To Autotune or not to Autotune?

Melodyne

In my free ebook, The Art of Music Production, there is an entire chapter on “Editing”.

Editing is the part of the production process that comes right after recording, and just before mixing. The primary components are:

  • Comping together the best takes of your recordings
  • Fixing the timing and tuning of your recorded tracks.

Today I want to share some thoughts on vocal tuning. It can be very tricky to get it right, and can even be somewhat controversial, depending on who you talk to.

So let’s start our discussion right from the top:

Is it ok to Autotune my vocals?

First off, what is autotune, anyway?

“Autotune” is a confusing term, because it means a few different things. There is actually a piece of vocal tuning software by Antares which is named Autotune.

But when I say autotune, I’m really just referring to the act of taking a vocal track (or any track for that matter) and nudging the pitch of each note to be closer to the desired pitch. This can be done automatically, or manually using software such as Antares Autotune, or Celemony’s Melodyne.

Ok, so that’s what it is. But should you do it?

Well, that depends on a few things:

Genre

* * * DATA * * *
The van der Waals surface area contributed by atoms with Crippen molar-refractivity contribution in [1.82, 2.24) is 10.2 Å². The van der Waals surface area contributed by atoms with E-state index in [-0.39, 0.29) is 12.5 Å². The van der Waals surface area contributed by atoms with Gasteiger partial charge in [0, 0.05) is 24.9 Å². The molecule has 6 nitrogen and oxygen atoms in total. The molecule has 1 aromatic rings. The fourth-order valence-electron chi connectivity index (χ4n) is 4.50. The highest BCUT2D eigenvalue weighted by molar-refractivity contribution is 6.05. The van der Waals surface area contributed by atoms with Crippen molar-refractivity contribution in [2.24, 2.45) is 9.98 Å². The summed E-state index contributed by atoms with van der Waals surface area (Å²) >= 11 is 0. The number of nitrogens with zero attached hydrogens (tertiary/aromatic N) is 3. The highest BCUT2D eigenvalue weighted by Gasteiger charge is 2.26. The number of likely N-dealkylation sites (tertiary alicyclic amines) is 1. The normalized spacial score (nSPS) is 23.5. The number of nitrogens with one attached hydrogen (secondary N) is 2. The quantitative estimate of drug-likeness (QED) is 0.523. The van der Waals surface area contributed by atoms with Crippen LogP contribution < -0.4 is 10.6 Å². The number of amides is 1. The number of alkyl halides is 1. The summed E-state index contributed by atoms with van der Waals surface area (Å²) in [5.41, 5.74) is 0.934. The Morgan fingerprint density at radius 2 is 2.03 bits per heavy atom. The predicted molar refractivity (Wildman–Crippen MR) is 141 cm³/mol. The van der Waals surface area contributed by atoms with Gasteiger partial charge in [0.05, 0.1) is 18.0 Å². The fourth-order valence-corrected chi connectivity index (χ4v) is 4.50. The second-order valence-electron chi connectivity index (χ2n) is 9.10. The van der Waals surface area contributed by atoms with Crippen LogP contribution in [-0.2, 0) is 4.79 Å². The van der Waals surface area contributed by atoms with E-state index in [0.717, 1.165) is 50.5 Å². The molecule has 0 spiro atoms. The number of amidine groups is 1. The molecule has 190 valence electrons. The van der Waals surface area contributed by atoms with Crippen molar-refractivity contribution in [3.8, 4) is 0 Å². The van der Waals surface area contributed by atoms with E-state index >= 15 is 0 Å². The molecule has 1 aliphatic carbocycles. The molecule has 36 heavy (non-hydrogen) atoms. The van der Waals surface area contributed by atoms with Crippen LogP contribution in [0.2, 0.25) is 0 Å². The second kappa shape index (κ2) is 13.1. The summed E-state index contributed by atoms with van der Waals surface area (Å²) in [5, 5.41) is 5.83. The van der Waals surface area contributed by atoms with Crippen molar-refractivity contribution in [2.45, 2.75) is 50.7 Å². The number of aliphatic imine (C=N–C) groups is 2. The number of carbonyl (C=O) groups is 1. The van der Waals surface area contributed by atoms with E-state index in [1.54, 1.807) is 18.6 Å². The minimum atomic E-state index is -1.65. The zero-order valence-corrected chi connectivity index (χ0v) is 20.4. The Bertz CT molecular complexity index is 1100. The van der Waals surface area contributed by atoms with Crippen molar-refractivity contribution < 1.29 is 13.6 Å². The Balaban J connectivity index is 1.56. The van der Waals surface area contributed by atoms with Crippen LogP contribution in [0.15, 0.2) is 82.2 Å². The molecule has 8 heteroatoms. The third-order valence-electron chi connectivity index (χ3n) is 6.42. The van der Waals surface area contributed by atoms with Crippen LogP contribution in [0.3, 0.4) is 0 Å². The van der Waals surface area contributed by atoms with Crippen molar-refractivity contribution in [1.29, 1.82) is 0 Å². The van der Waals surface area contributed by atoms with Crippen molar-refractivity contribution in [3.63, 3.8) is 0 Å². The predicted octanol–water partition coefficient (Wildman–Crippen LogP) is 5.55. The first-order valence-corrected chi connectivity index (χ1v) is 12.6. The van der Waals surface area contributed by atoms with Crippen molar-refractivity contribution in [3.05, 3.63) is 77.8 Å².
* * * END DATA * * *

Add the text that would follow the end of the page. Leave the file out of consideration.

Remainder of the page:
Sometimes, heavy autotune is actually a desirable effect. Some genres, such as electronic and some pop, make heavy use of autotune. Other genres, however, prefer no autotune at all.

I personally find that a happy medium is usually best. I use tuning to enhance a track, and fix some minor issues. But I try not to go over the top, usually.

Preference

Some people do not feel comfortable with autotune. They think it’s “cheating”. Maybe that’s you, and in that case, it’s ok. However, I would propose to you that at a fundamental level, it does not differ vastly from any other digital processing, such as EQ, Compression, or Reverb. In each case, we’re digitally affecting the track, altering the original performance, in order to make the production better.

But, if you or your vocalist truly don’t feel comfortable with autotune, then don’t worry. You don’t need it. In fact, if you’re working with a vocalist, you may want to ask him or her about their views on autotune, so that you don’t offend them by using it. Be sure to remind them that you are not using it to fix a bad vocal, but to enhance a good one. Which leads me to…

The Golden Rule of Autotune

Record your tracks as if autotune doesn’t exist.

Actually, this goes for comping and timing fixes as well. Record as if you can’t edit later. Make the recording and performance as good as possible.

If the vocalist makes a glaring mistake, don’t say to yourself “oh I can just fix that later with autotune”. Record the best performance you possibly can. Then, tuning software will enhance it, which is the goal of the editing process. You don’t want to be hacking away in Melodyne trying to fix a bad performance. It’s no fun, trust me.

How to handle lead vocals

Alright, so that’s the theory, now let’s get into some practical stuff. How do we actually go about tuning the lead vocals?

First of all, I’m going to assume that you have some sort of tuning software. Many DAWs come with a basic tuning plugin (Logic X has FlexPitch and I believe ProTools comes with Elastic Pitch). If you want something more advanced, I would personally recommend Celemony’s Melodyne. I’ve been using it for years and it sounds fantastic.

Production Club
HSC Production Club